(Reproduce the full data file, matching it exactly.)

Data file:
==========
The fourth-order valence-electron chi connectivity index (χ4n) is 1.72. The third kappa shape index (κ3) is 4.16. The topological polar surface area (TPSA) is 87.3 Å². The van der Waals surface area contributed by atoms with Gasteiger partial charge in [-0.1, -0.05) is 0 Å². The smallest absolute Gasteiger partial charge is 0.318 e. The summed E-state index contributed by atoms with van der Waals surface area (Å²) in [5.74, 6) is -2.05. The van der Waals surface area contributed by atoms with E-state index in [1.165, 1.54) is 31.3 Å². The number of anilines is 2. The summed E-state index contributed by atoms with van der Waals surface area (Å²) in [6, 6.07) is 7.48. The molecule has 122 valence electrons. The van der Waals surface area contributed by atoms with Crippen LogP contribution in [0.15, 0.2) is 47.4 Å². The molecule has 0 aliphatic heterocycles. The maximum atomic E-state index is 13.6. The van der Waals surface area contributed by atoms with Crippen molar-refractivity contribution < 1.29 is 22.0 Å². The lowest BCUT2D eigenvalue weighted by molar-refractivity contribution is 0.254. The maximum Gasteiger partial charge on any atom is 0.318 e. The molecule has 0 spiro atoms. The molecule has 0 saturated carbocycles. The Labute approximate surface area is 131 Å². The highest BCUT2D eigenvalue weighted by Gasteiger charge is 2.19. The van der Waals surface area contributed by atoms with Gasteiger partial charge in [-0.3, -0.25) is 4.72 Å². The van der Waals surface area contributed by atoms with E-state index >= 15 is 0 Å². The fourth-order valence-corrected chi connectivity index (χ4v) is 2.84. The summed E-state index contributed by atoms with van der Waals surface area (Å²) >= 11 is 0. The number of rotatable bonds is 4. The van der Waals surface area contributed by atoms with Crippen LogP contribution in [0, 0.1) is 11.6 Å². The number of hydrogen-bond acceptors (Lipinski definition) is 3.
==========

The fourth-order valence-electron chi connectivity index (χ4n) is 1.72. The third kappa shape index (κ3) is 4.16. The topological polar surface area (TPSA) is 87.3 Å². The van der Waals surface area contributed by atoms with Gasteiger partial charge in [-0.1, -0.05) is 0 Å². The smallest absolute Gasteiger partial charge is 0.318 e. The summed E-state index contributed by atoms with van der Waals surface area (Å²) in [5.74, 6) is -2.05. The van der Waals surface area contributed by atoms with E-state index in [1.165, 1.54) is 31.3 Å². The number of anilines is 2. The summed E-state index contributed by atoms with van der Waals surface area (Å²) in [6, 6.07) is 7.48. The molecule has 122 valence electrons. The van der Waals surface area contributed by atoms with Crippen LogP contribution in [0.15, 0.2) is 47.4 Å². The molecule has 0 aliphatic heterocycles. The maximum atomic E-state index is 13.6. The van der Waals surface area contributed by atoms with Crippen molar-refractivity contribution < 1.29 is 22.0 Å². The lowest BCUT2D eigenvalue weighted by molar-refractivity contribution is 0.254. The maximum Gasteiger partial charge on any atom is 0.318 e. The molecule has 0 spiro atoms. The molecule has 0 saturated carbocycles. The Labute approximate surface area is 131 Å². The highest BCUT2D eigenvalue weighted by Gasteiger charge is 2.19. The van der Waals surface area contributed by atoms with Gasteiger partial charge in [-0.3, -0.25) is 4.72 Å². The van der Waals surface area contributed by atoms with E-state index >= 15 is 0 Å². The fourth-order valence-corrected chi connectivity index (χ4v) is 2.84. The summed E-state index contributed by atoms with van der Waals surface area (Å²) >= 11 is 0. The number of rotatable bonds is 4. The van der Waals surface area contributed by atoms with Crippen LogP contribution in [0, 0.1) is 11.6 Å². The number of hydrogen-bond acceptors (Lipinski definition) is 3.